The longtime editor of the American Alpine Club’s annual Accidents in North American Mountaineering report is stepping down:
Collectively, the stories in Accidents illuminate patterns and trends. “People will often say, ‘The majority of these accidents happen to inexperienced climbers,’ but that’s not the case. The majority of accidents happen to experienced climbers,” Williamson says.
After 40 years of reviewing accidents, Williamson knows the most common mistakes climbers make. He points to several mental traps, factors that might distract a climber from looking at a situation from a safety-first perspective.
One is trying to please people. Another is feeling tied to a self-imposed schedule. Both of these points might apply to a guided party that included several Iraq veterans on New Hampshire’s Mount Washington. The group continued despite being warned by a ranger of the risk, and three of the climbers were swept away by an avalanche (they were later rescued).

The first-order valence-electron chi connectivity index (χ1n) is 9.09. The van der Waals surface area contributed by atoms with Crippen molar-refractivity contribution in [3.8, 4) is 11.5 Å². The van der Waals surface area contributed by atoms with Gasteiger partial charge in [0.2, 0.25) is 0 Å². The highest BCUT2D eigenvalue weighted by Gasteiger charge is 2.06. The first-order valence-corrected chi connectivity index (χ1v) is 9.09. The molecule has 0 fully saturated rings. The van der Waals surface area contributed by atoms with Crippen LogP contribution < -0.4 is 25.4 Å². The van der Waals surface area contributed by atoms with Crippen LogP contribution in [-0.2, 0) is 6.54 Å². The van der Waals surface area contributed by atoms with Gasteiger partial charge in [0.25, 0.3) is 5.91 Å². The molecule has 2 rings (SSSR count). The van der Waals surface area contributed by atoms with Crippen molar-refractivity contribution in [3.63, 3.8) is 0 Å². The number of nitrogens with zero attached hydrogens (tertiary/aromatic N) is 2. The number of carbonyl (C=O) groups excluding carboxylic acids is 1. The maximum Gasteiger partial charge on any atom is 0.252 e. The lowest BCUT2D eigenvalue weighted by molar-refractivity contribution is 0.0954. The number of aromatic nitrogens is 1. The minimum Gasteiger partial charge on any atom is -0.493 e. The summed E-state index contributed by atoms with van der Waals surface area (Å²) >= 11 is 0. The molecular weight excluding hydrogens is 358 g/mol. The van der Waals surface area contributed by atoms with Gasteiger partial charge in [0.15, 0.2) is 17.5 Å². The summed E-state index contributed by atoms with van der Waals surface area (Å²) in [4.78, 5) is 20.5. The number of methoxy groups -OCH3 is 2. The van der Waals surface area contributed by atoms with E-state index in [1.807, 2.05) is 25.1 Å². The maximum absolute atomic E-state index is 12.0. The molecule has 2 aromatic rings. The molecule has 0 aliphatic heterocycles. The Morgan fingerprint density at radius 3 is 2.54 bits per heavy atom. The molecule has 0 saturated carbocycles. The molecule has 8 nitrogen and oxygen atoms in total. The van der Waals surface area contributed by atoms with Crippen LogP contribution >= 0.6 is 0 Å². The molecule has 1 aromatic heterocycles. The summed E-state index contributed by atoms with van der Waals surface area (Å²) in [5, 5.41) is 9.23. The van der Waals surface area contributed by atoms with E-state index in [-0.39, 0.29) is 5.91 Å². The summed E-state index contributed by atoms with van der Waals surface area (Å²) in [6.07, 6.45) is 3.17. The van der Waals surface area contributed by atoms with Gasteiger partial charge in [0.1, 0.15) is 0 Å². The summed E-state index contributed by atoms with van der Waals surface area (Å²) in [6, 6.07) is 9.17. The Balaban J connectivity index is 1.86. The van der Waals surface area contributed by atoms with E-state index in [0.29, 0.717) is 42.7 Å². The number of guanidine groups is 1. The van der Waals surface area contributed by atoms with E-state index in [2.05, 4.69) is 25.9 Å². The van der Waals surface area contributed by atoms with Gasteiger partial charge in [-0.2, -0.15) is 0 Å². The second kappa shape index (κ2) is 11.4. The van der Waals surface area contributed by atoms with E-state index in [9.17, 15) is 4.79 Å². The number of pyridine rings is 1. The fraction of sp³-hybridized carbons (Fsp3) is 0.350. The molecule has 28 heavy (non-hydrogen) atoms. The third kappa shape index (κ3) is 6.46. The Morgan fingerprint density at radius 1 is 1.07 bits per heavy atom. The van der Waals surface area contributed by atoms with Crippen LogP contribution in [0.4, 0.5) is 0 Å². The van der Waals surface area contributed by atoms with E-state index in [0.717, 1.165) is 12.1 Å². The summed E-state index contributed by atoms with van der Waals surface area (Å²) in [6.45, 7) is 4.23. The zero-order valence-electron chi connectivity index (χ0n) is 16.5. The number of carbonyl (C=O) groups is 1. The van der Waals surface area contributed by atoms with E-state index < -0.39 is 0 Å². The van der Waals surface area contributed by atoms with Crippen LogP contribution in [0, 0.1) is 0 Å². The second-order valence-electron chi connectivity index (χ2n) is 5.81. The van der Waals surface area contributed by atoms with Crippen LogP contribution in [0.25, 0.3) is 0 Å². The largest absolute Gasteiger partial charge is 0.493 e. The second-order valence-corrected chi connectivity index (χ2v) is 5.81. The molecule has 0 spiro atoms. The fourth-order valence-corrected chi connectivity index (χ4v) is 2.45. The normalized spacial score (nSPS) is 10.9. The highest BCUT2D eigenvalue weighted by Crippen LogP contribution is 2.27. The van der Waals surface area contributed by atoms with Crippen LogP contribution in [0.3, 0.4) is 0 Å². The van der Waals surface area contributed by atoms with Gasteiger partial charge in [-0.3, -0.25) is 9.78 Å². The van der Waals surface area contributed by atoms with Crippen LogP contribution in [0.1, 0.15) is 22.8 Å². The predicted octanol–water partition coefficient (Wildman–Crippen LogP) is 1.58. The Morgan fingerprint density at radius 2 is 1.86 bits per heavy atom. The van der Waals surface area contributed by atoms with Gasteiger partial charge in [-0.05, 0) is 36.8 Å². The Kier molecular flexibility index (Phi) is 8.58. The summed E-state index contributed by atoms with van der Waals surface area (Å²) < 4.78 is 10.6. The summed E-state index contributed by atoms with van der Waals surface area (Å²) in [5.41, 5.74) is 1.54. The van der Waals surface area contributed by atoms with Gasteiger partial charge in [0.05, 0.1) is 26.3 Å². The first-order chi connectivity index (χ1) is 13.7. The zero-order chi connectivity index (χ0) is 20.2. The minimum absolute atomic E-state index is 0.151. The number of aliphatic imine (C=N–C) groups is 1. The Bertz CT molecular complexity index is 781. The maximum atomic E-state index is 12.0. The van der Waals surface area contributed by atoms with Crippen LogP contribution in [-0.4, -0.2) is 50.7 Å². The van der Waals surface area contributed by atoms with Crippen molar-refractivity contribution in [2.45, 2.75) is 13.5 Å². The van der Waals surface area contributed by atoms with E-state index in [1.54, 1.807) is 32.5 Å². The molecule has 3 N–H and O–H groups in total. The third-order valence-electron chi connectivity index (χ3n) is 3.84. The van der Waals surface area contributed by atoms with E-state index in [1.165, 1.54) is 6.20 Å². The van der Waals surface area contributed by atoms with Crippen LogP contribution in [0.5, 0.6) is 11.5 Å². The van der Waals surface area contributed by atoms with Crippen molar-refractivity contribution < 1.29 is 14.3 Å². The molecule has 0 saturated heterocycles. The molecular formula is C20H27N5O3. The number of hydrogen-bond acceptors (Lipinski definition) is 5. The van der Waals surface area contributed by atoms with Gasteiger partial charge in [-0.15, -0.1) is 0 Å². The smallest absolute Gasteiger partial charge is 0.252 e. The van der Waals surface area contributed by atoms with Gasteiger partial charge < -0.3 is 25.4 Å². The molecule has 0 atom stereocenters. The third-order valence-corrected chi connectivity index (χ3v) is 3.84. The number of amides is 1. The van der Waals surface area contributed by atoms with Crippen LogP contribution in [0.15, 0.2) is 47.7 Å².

The most climbing fatalities ever occurred in 1976 — the year of the U.S. bicentennial, when many inexperienced teams attempted ascents of Mounts Denali and Rainier in honor of the occasion.
“A lot of accidents happen to experienced climbers simply because they are rushing to try to make it to the restaurant on time,” Williamson says. He’s considering writing a book that would condense his knowledge into easily digestible lessons.
As for the publication he has done so much for, Williamson hopes it won’t change too much. “I hope that the continuing focus is on case studies, and I hope it doesn’t fall in the trap many magazines have fallen into. Some publications have so much distraction going on each page,” Williamson says.
“There’s a curious similarity to climbing, because one of the causes of accidents that has increased is distractions,” he continues. “One of my favorite recent accidents was a kid who was texting while belaying. He thought his partner asked for tension, but really he called for slack—and he pulled his partner off!”